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Old 03-18-2013, 04:13 AM   #1
dkreef
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Starting Large Planted Aquarium...Need advice!


So having kept every kind of aquarium for 2 decades including, cichlids, saltwater fish, reef, etc...i am now going full on plant tank.

i am going to use my 265gal (84"L x 30" W x 24"T) previous custom reef thank and turn it into a plant aquarium. its currently empty.
Under this tank i have 120gal custom sump w/ 3 sections and mid section of ~60gal is all bioballs. inside sump is 18W UV sterilizer.
tank has 3600gph Dart return pump and 4x54W T5 lights in 12" tall canopy.(used to have 3 x 250W MHs but got rid of it)

so i need to think about what things i need to purchase before setting this up.
i rather go low tech without CO2 if possible and just use good substrates and regular dosing of fertilizer such as Flourite.

I am thinking of getting 400lbs of Safe-T-Sorb substrates to get 3" layer.
also if needed, would like to add another 4x54W T5 as well.
my plan is hundreds of cardinal tetras, 50 rummynose, some roseline, some other ones like rainbow fish, rams, angels and discus maybe.

My questions are do i really need Co2 in a tank this size?
is my sump filtration with 60gal of bioballs and UV sterilizer sufficient for filtration system?
how much more lighting do i need?
do i need to cycle this tank if i get 50% of my plants first day?
what kind of plants will do well and good for this tank?

Any other suggestions would be appreciated.

i also need help on aquascape advice...thanks!
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Old 03-18-2013, 04:41 AM   #2
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Wow - that's a tall order of questions.
But it`s a super-sized tank and I admire your guts for giving it a go, especially in a planted, low-tech (No CO2) environment, with DISCUS, if you go that route (and I would encourage that) !
- Your sump and UV sterilizer will be welcome and effective additives.
- And your T5 lighting as stated (assuming it`s H0) should be A-OK.
- Don`t add any more lighting, if you`re not planning on CO2 usage.
- Make sure (by testing) that your tank is cycled first, before adding any livestock, no matter how well the tank is planted.
- Plants: A good array that should do well in low-tech, even higher temp tank, include any Echinodorus (Swords), Hygros, Rotalas, Bacopas, Ludwigias, Crypts, Anubias, Java Ferns, Nymphaeas, Vals, Sags, & others.
- Substrate: Best imo, for that-sized, low-tech tank, and if keeping discus, I would suggest pool filter sand, using root tab ferts.
Tankmates for a discus community tank: be careful of rainbows & roselines - not particularly good discus mates.
PM me if you feel I can be of any further help.
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Old 03-18-2013, 05:02 AM   #3
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i was planning on fishless cycle but since reading cycling plant tanks in this forum, many say there is not need to do cycling in planted tank.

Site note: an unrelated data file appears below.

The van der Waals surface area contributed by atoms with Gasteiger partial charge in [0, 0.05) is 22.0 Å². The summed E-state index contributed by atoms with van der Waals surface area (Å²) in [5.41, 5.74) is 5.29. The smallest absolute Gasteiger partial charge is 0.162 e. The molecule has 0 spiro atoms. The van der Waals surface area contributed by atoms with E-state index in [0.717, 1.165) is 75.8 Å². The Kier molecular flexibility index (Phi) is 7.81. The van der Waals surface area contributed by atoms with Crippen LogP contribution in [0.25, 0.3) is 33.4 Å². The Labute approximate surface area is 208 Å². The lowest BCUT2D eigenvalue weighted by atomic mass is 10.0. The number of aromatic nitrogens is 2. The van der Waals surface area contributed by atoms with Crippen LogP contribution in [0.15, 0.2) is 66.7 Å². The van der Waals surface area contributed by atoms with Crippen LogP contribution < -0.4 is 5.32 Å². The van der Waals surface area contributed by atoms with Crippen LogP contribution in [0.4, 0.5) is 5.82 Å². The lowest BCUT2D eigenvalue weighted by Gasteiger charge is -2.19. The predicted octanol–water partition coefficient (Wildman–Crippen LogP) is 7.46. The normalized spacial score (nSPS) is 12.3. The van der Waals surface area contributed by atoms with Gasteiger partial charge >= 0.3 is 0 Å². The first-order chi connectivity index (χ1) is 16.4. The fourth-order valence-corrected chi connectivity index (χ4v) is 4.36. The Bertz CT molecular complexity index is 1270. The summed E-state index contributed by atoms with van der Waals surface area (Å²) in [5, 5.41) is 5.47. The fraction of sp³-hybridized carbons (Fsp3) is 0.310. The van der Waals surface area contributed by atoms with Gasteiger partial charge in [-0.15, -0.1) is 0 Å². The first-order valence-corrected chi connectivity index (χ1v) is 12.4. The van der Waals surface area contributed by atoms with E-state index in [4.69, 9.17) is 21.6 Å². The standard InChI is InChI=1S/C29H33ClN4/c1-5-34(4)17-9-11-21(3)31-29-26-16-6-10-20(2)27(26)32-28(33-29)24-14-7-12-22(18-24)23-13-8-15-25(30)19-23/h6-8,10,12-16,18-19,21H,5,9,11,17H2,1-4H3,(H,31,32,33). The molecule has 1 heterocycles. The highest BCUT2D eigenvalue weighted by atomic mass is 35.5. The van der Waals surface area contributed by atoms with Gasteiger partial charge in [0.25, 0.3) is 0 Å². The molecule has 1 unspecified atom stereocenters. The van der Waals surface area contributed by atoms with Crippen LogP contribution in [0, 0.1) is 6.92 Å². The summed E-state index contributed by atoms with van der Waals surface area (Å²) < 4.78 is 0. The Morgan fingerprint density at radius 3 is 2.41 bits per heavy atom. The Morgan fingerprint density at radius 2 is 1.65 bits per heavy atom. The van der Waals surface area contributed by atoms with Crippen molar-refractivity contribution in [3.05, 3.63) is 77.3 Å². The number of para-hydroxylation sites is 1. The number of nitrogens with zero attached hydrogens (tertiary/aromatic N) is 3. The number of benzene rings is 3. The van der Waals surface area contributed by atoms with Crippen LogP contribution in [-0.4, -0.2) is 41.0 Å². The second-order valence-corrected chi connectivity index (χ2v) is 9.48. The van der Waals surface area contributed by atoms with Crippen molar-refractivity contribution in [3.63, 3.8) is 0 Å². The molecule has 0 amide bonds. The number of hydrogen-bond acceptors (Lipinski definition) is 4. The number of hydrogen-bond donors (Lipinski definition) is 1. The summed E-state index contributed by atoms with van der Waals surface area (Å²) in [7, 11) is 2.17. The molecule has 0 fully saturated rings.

im confused...
so do i cycle then add plants and fish?

btw, discus wont be my main fish im after. i may keep few but i want this tank to be low maintenance as possible.
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Old 03-18-2013, 05:08 AM   #4
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You don't need CO2 in that size tank if you're going low tech. CO2 is always helpful for plants though.

I'm assuming that your fixture is 4 feet long. Being that your tank is 7 feet wide, I would worry about the coverage. That intensity should be good (possibly too much) for the parts that it hits though.

Always need to cycle, the plants just help. For that tank, swords, vals, crypts, and low light stem plants would be a good start.

I like the call on the Safe-t-sorb, both for the looks and the price. Not to mention it being high in CEC.

Good luck with the tank! Its got some cool dimensions.
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Old 03-18-2013, 05:30 AM   #5
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Quote:
Originally Posted by dkreef View Post
i was planning on fishless cycle but since reading cycling plant tanks in this forum, many say there is not need to do cycling in planted tank.
im confused...
so do i cycle then add plants and fish?

Quote:
Originally Posted by dkreef View Post
btw, discus wont be my main fish im after. i may keep few but i want this tank to be low maintenance as possible.
There MAY NOT be a need to cycle if you first set up a fully planted tank .... BUT, that depends on the size of tank, how heavily or lightly planted it is, how low the initial fauna bio-load is - and other factors. It`s iffy, and a risk, and you`d need to monitor the params, by daily testing, to make sure you`re ok, if you want to add fish right off the start, without doing a fishless cycle first.
And, if you want the tank to be as low maintenance as possible, (even though that can be done with discus) and especially if discus would not be your main focus and concern, but only a secondary `add-in item`, then I respectfully suggest you shouldn`t even consider keeping discus.
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Old 03-18-2013, 05:34 AM   #6
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what are low light stem plants? names?
any red plants that will do well in low light or my tank?
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Old 03-18-2013, 01:04 PM   #7
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Quote:
Originally Posted by dkreef View Post
what are low light stem plants? names?
any red plants that will do well in low light or my tank?
This is were you would be better off starting(plants you like) vs, worrying about equipment. I suggest you look at the ADA contest pics for the large tank division.